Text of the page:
Latest SolarWindow products to turn existing commercial glass on tall towers into electricity generating windows -- no replacement required.
COLUMBIA, Md.--SolarWindow Technologies, Inc. (OTCQB: WNDW), a leading developer of first-of-their-kind transparent electricity-generating coatings, today announced that the company's latest products will be engineered as transparent, tinted, flexible veneers that installers can apply directly over top of existing windows on tall towers and skyscrapers. This expanded product line broadens the company's market reach beyond new and replacement installations, to include windows currently installed on the estimated five million commercial buildings constructed in the U.S. alone.
Today's product expansion announcement follows the successful unveiling of SolarWindow working prototypes for new construction and replacement windows, only weeks earlier. These latest retrofit systems will be developed in addition to the SolarWindow products already under commercialization.
"Our latest goal is to augment installation of SolarWindow products in the new construction market with retrofits for existing buildings," said John A. Conklin, President and CEO of SolarWindow Technologies, Inc. "Since commercial buildings account for 35% of all electricity consumed, this market opportunity is especially significant for all of our stakeholders. We want to constantly push the boundaries with our liquid, electricity-generating coatings."
SolarWindow achieves the industry's fastest published financial payback of less than one year as validated by a team of independent engineers and at the University of North Carolina Charlotte Energy Production and Infrastructure Center (UNCC-EPIC).
Engineers envision installing SolarWindow products on all four sides of tall towers, generating electricity using natural, shaded, and even artificial light. Conventional solar does not work in shaded areas or perform under artificial light. As a result, SolarWindow™ modules outperform today's rooftop solar by as much as 50-fold more energy generated when modeled for installation on a 50-story building.
A single installation of the company's SolarWindow technology is calculated to avoid 2.2 million miles of vehicle pollution, at least 12-times more than today's solar systems on building rooftops; and could reduce carbon emissions equivalent to 770 acres of forest, compared to today's rooftop (PV) systems equivalent to only 20 to 70 acres of forest, according to engineers.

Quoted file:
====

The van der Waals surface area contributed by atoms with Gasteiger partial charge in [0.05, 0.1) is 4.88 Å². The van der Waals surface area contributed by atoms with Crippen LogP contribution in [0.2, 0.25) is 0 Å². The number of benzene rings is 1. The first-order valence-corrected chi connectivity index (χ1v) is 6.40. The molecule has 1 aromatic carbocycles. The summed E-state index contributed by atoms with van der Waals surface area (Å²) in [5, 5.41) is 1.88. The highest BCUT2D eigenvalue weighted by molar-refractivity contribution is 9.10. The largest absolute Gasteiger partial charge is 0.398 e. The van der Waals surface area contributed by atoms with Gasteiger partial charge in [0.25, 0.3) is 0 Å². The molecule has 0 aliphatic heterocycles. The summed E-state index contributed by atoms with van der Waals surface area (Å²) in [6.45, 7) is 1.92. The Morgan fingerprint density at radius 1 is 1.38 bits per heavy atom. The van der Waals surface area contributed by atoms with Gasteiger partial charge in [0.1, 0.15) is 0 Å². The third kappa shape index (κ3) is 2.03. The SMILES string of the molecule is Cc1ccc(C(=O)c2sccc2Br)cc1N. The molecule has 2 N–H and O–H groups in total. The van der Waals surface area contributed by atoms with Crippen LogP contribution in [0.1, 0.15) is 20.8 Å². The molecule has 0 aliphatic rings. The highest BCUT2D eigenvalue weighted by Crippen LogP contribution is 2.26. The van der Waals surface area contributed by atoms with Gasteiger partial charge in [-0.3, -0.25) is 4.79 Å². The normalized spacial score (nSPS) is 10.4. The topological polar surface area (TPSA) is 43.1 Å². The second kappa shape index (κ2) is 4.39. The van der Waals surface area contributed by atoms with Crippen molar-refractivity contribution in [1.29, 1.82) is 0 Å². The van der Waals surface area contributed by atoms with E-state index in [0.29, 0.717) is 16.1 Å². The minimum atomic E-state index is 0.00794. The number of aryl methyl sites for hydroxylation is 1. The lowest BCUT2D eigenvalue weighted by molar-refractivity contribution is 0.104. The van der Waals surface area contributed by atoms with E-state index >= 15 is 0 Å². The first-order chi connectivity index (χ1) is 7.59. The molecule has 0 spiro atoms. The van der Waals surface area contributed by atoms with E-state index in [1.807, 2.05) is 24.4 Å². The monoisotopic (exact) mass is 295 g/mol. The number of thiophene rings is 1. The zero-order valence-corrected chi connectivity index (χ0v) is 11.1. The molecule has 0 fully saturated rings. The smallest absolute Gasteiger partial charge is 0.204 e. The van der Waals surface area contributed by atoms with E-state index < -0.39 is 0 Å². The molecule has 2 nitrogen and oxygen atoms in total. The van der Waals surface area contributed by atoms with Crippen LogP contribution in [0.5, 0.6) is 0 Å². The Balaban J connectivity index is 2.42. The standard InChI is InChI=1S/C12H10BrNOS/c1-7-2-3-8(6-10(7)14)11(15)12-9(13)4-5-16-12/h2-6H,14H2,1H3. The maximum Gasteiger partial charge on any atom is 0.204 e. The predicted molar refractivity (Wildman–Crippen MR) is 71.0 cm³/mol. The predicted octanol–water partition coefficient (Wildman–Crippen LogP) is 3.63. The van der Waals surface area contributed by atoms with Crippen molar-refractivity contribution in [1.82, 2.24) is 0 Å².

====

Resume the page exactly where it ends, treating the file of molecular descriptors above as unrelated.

Today's milestone announcement comes on the heels of the company's August 20, 2015 webcast that revealed for the first time its revenue, industry partnership, and build-out strategy for bringing SolarWindow products to market. The event featured SolarWindow and industry experts discussing the company's technology objectives, commercialization path, recent technological advances, logistical challenges, and breakthroughs. Click here to view the complete webcast.
About SolarWindow Technologies, Inc.
SolarWindow Technologies, Inc. is a developer of next generation, transparent electricity-generating SolarWindow coatings.
SolarWindow coatings generate electricity on see-through glass and flexible plastics with colored tints popular to skyscraper glass. Unlike conventional systems, SolarWindow can be applied to all four sides of tall towers, generating electricity using natural and artificial light conditions and even shaded areas. SolarWindow uses organic materials, which are dissolved into liquid, ideal for low-cost high-output manufacturing; and is the subject of a patent pending technology.
The company's Proprietary Power Production & Financial Model (Power & Financial Model) uses photovoltaic (PV) modeling calculations that are consistent with renewable energy practitioner standards for assessing, evaluating and estimating renewable energy for a PV project. The Power & Financial Model estimator takes into consideration building geographic location, solar radiation for flat-plate collectors (SolarWindow irradiance is derated to account for 360 degree building orientation and vertical installation), climate zone energy use and generalized skyscraper building characteristics when estimating PV power and energy production, and carbon dioxide equivalents. Actual power, energy production and carbon dioxide equivalents modeled may vary based upon building-to-building situational characteristics and varying installation methodologies.